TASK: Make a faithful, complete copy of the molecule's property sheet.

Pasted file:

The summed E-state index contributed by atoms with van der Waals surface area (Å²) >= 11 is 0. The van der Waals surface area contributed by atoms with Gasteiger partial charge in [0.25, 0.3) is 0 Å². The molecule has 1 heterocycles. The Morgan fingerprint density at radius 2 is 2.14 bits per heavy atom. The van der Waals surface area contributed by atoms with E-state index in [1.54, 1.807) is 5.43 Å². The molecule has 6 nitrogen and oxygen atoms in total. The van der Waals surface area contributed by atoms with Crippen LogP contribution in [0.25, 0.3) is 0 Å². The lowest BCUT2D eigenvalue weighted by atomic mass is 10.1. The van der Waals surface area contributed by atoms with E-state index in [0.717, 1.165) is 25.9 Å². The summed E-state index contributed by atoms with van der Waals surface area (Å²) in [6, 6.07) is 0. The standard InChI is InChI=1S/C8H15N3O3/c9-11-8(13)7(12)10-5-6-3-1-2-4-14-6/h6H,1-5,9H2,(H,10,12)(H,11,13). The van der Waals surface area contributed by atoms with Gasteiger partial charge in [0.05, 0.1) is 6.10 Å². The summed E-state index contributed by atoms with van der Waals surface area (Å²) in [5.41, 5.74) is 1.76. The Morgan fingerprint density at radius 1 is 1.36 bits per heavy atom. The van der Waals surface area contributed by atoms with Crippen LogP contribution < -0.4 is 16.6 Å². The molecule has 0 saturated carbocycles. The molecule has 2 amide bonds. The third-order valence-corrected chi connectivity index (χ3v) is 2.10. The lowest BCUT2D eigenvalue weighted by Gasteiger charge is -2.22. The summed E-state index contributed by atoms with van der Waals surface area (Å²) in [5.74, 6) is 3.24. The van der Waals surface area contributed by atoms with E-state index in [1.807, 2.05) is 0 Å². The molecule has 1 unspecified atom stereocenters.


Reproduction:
The summed E-state index contributed by atoms with van der Waals surface area (Å²) >= 11 is 0. The van der Waals surface area contributed by atoms with Gasteiger partial charge in [0.25, 0.3) is 0 Å². The molecule has 1 heterocycles. The Morgan fingerprint density at radius 2 is 2.14 bits per heavy atom. The van der Waals surface area contributed by atoms with E-state index in [1.54, 1.807) is 5.43 Å². The molecule has 6 nitrogen and oxygen atoms in total. The van der Waals surface area contributed by atoms with Crippen LogP contribution in [0.25, 0.3) is 0 Å². The lowest BCUT2D eigenvalue weighted by atomic mass is 10.1. The van der Waals surface area contributed by atoms with E-state index in [0.717, 1.165) is 25.9 Å². The summed E-state index contributed by atoms with van der Waals surface area (Å²) in [6, 6.07) is 0. The standard InChI is InChI=1S/C8H15N3O3/c9-11-8(13)7(12)10-5-6-3-1-2-4-14-6/h6H,1-5,9H2,(H,10,12)(H,11,13). The van der Waals surface area contributed by atoms with Gasteiger partial charge in [0.05, 0.1) is 6.10 Å². The summed E-state index contributed by atoms with van der Waals surface area (Å²) in [5.41, 5.74) is 1.76. The Morgan fingerprint density at radius 1 is 1.36 bits per heavy atom. The van der Waals surface area contributed by atoms with Crippen LogP contribution < -0.4 is 16.6 Å². The molecule has 0 saturated carbocycles. The molecule has 2 amide bonds. The third-order valence-corrected chi connectivity index (χ3v) is 2.10. The lowest BCUT2D eigenvalue weighted by Gasteiger charge is -2.22. The summed E-state index contributed by atoms with van der Waals surface area (Å²) in [5.74, 6) is 3.24. The van der Waals surface area contributed by atoms with E-state index in [1.807, 2.05) is 0 Å². The molecule has 1 unspecified atom stereocenters.